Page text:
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Re: SV: SV: Use first letter as ACCESSKEY

From: Larry G. Hull <Larry.G.Hull@nasa.gov>
Date: Thu, 27 Feb 2003 14:46:03 -0500
Message-Id: <p0510030bba8416734813@[]>
To: "Jesper Tverskov" <jesper.tverskov@mail.tele.dk>
Cc: <w3c-wai-ig@w3.org>

At 11:22 PM +0100 2/26/03, Jesper Tverskov wrote:
>>>Bill Mason wrote:
>>>  > This is a really annoying number of years that keeps getting 
>>>pulled out of
>>>  > thin air repeatedly.  There is nothing to substantiate it, or to make me
>>>  > believe it accurate.
>>>David Woolley wrote:
>>>CSS2 is over 5 years old; there is no browser that supports it fully
>>>and many with very broken support still in use.
>>Bill Mason wrote:
>>5-10 years keeps getting thrown around as a timeframe to invent and
>>implement an alternative to accesskey.  You're citing how long since
>>implementation of CSS2 it's taken for browser support to ramp up.
>I would like to add:
>ACCESSKEY as far as I remember is from the HTML 4.0 spec from late 1997 more
>than 5 years ago. A great user agent like Opera does not support it yet.
>Jesper Tverskov

To bring this discussion up to current time, one recent comment on 
the XHTML 2.0 Working Draft of 31 January 2003 was,

   ACCESSKEY attribute

    Users should be able to query a resource for current
    keyboard bindings supplied by the author

    Users should be able to remap bindings to meet their
    own requirements

If anyone is interested, the 31 January 2003 working draft is at

The pertinent section currently says,

    accesskey = Character

     This attribute assigns an access key to an element.
     An access key is a single character from the document
     character set. Note. Authors should consider the input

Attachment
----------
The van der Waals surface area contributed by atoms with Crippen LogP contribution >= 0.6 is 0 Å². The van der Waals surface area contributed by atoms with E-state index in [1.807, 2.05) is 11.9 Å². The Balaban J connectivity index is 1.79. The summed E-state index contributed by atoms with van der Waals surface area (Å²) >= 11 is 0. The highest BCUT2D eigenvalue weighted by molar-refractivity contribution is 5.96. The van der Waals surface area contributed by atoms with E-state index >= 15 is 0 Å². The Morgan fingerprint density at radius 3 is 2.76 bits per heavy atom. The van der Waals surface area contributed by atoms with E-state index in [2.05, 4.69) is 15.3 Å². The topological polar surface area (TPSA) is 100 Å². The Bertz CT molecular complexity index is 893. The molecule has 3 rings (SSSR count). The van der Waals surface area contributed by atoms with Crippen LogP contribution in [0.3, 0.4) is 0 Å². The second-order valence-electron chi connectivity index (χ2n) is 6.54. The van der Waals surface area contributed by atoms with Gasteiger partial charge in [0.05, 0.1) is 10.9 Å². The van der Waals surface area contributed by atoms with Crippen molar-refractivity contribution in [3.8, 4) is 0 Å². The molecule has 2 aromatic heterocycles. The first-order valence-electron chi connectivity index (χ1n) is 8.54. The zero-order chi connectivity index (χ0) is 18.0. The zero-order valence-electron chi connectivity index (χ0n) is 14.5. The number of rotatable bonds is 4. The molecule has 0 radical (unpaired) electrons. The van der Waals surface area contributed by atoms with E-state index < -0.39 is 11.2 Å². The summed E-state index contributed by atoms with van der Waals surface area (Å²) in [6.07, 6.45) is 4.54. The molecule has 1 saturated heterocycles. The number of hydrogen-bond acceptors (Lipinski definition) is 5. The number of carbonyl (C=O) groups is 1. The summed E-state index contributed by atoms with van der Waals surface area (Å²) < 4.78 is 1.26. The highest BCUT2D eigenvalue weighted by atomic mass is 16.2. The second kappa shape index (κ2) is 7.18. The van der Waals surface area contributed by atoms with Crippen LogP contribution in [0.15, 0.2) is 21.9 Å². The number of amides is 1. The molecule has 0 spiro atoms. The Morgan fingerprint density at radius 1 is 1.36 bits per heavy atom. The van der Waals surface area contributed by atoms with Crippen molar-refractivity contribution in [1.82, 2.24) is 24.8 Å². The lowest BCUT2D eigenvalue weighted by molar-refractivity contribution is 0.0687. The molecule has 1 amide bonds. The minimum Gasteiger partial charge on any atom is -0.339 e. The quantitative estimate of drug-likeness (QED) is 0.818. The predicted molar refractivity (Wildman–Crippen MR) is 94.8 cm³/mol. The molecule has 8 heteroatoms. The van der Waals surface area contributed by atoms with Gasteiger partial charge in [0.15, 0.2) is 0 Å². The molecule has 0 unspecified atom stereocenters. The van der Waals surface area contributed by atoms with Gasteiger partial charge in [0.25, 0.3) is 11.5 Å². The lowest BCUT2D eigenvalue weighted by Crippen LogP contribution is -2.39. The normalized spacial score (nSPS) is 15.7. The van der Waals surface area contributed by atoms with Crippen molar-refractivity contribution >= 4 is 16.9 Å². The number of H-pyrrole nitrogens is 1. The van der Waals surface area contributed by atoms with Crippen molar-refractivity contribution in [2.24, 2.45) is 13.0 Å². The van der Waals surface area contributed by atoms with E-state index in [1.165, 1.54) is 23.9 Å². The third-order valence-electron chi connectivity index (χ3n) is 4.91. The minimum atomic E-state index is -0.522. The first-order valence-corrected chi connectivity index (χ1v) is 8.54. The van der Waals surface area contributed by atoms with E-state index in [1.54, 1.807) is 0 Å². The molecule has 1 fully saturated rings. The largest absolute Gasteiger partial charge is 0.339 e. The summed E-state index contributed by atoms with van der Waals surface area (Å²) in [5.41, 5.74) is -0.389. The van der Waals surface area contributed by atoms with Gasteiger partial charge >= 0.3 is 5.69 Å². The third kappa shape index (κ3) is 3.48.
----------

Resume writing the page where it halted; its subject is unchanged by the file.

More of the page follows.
method of the expected reader when specifying an accesskey.

     Pressing an access key assigned to an element gives focus
     to the element. The action that occurs when an element
     receives focus depends on the element. For example, when a
     user activates a link defined by the a element, the user agent
     generally follows the link. When a user activates a radio
     button, the user agent changes the value of the radio button.
     When the user activates a text field, it allows input, etc.

     In this example, we assign the access key "C" to a link. Typing
     this access key takes the user to another document, in this case,
     a table of contents.

     <p accesskey="C"
      Table of Contents

     The invocation of access keys depends on the underlying system.
     For instance, on machines running MS Windows, one generally has
     to press the "alt" key in addition to the access key. On Apple
     systems, one generally has to press the "cmd" key in addition
     to the access key.

     The rendering of access keys depends on the user agent. We
     recommend that authors include the access key in label text or
     wherever the access key is to apply. User agents should render
     the value of an access key in such a way as to emphasize its
     role and to distinguish it from other characters (e.g., by
     underlining it).


Larry (who is NOT on the committee writing the draft)
Received on Thursday, 27 February 2003 14:46:37 UTC

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